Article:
It’s one of the pinnacles of prog: an unapologetic, bells-and-whistles concept classic which was so emblematic of its era that, when three or four journalists decided punk was Stalinist Year Zero, it drew a zealous bucketful of flak and was tossed in the bin marked “unfashionable”.
Yet now the decades have passed and Rick Wakeman’s 1974 multi-million seller can be appreciated again in all its florid majesty, madness and musicality. While those who still believe rock should never extend itself beyond Sham 69’s Hersham Boys may struggle to embrace it, anyone else should de-wax their ears and hear it for what it is: an achingly ambitious and multi-faceted symphonic work by a 25-year-old musician/composer reaching for the stars.
It’s safe to say Journey To The Centre Of The Earth will outlive Wakeman’s fart jokes. Back then, the keyboard wizard was obsessed with adapting Jules Verne’s novel, and moved heaven and earth to do so. He recorded his January ’74 Royal Festival Hall shows with The London Symphony Orchestra and actor David Hemmings narrating, but was aghast to find his UK label wasn’t interested. Fortunately, over in the States, Jerry Moss (the M in A&M) took to it, and the album went to No.1 in Blighty and No.3 in the US.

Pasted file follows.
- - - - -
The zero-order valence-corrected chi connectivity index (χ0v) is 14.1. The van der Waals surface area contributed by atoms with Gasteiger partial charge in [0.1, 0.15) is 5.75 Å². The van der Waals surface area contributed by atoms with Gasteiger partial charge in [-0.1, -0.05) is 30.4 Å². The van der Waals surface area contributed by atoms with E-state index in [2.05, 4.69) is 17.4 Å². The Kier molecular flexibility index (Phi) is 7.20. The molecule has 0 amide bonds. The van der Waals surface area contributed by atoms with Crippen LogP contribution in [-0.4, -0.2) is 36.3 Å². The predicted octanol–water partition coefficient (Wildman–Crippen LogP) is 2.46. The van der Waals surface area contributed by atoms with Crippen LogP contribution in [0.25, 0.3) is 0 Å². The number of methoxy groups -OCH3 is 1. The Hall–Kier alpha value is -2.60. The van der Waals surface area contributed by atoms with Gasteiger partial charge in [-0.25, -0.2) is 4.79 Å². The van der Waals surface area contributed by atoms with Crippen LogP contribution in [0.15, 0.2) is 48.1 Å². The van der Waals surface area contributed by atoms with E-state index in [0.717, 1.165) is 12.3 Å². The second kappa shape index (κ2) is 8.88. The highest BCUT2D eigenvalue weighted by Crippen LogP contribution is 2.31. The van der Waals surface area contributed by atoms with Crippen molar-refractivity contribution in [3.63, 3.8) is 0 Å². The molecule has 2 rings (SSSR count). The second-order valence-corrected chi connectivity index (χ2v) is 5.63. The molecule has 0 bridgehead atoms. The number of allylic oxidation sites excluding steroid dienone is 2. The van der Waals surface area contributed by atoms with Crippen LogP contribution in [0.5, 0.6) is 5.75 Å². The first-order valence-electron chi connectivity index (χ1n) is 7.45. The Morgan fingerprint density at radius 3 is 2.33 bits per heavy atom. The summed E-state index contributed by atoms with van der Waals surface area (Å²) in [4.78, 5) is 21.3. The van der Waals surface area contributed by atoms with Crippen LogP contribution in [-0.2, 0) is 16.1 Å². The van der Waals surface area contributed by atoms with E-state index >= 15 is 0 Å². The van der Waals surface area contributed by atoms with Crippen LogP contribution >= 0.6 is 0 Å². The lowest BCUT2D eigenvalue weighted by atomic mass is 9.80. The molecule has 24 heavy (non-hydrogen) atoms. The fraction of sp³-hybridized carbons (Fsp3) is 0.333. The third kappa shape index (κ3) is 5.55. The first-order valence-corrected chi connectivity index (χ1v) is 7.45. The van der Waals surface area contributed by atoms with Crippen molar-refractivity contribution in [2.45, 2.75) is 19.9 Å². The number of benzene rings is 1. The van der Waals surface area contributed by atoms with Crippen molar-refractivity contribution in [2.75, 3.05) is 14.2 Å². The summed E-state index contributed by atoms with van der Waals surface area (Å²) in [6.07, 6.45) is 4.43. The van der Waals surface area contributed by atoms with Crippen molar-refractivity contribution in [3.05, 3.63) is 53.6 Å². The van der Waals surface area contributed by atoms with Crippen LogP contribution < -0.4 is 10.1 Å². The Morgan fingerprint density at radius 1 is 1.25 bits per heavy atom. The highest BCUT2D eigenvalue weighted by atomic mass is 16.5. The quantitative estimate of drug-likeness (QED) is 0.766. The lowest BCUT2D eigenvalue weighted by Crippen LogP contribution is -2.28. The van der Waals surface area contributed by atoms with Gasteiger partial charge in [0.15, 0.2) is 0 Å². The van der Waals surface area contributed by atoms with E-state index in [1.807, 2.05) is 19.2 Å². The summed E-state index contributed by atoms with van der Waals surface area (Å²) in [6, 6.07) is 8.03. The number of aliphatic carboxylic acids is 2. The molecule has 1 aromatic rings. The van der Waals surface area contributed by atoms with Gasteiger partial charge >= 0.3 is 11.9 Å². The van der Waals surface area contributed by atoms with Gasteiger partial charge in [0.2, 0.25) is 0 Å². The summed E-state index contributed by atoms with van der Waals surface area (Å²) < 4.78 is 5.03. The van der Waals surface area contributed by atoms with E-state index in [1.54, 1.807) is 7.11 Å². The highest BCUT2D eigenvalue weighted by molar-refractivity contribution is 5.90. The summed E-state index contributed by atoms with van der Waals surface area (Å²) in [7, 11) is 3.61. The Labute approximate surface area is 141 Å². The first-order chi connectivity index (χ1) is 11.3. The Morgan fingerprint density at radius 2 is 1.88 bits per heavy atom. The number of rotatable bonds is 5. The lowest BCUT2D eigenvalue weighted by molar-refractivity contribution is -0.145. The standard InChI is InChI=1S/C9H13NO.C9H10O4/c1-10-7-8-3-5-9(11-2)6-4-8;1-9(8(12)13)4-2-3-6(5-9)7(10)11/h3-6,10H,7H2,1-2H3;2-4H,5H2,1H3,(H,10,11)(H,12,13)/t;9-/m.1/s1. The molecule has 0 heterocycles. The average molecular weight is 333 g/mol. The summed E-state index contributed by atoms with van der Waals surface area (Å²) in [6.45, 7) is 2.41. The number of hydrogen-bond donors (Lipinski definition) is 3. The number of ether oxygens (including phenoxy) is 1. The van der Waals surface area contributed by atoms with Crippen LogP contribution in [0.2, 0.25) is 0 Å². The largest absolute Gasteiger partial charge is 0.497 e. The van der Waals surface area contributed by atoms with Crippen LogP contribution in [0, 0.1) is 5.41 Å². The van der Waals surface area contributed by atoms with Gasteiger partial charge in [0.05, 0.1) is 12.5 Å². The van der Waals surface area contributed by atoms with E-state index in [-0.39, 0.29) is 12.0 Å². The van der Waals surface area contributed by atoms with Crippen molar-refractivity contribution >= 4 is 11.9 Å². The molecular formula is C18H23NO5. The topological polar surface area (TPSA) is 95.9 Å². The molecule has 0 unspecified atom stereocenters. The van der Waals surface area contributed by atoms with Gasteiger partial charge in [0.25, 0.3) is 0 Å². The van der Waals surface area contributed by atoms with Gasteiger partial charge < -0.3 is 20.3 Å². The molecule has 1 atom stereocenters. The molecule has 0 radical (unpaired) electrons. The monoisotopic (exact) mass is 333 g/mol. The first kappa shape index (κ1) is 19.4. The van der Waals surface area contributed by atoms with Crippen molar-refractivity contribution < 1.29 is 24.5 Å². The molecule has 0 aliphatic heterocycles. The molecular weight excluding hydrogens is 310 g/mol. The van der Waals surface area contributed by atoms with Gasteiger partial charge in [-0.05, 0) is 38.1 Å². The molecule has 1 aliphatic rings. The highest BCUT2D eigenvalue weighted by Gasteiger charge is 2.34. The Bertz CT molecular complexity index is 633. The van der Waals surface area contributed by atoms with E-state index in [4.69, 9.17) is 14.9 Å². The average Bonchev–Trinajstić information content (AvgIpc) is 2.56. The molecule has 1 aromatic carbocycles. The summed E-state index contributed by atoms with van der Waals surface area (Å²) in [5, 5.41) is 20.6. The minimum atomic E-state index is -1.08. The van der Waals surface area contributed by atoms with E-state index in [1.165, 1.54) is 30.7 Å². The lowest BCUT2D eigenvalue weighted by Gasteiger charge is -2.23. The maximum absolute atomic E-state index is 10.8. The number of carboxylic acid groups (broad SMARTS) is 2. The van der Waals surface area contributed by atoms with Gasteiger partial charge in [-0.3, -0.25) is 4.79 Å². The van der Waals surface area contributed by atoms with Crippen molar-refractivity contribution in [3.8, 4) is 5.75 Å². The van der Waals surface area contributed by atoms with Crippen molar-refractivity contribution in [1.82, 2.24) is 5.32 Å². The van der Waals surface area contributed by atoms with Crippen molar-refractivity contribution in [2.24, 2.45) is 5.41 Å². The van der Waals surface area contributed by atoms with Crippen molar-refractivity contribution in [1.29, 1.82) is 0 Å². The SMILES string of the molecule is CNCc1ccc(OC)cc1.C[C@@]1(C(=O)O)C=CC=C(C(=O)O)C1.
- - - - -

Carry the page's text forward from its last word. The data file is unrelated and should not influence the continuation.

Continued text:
An ambitious work by a 25-year-old reaching for the stars.
It’s now sold 14 million copies: a figure most contemporary chart-toppers can only dream of. Success came at a cost though: Wakeman re-mortgaged his house and sold his cars to make it happen, and the tour climaxed with him in hospital after a heart attack. He suffered for his art: it’s only fair that, if you’re a newcomer to this journey, you give it a fair chance.
Most Prog readers will of course know Journey… like the back of their hand, and this four-disc edition offers what you know you want and some of what you might. Disc One is the original: its of-the-period recording techniques haven’t been painted over, but the new mastering does feel like there’s fresh petrol in the tank. Then there’s a live version from Boston in 1974: in truth this isn’t massively different, but the quirks are charming. We then leap forward to 1993 and Buenos Aires for Disc Three. This drops the vocals and narration, and while you might imagine that’s Morecambe without Wise, it’s thoroughly enjoyable, sounding plush and polished without sacrificing power. Finally there’s a DVD with Quad and Hi-Res mixes.
One wishes the superb 2012 re-recording with the complete score (released in collaboration with Classic Rock) were here, but the core values are present and there’s plenty to get lost in again. Go underground!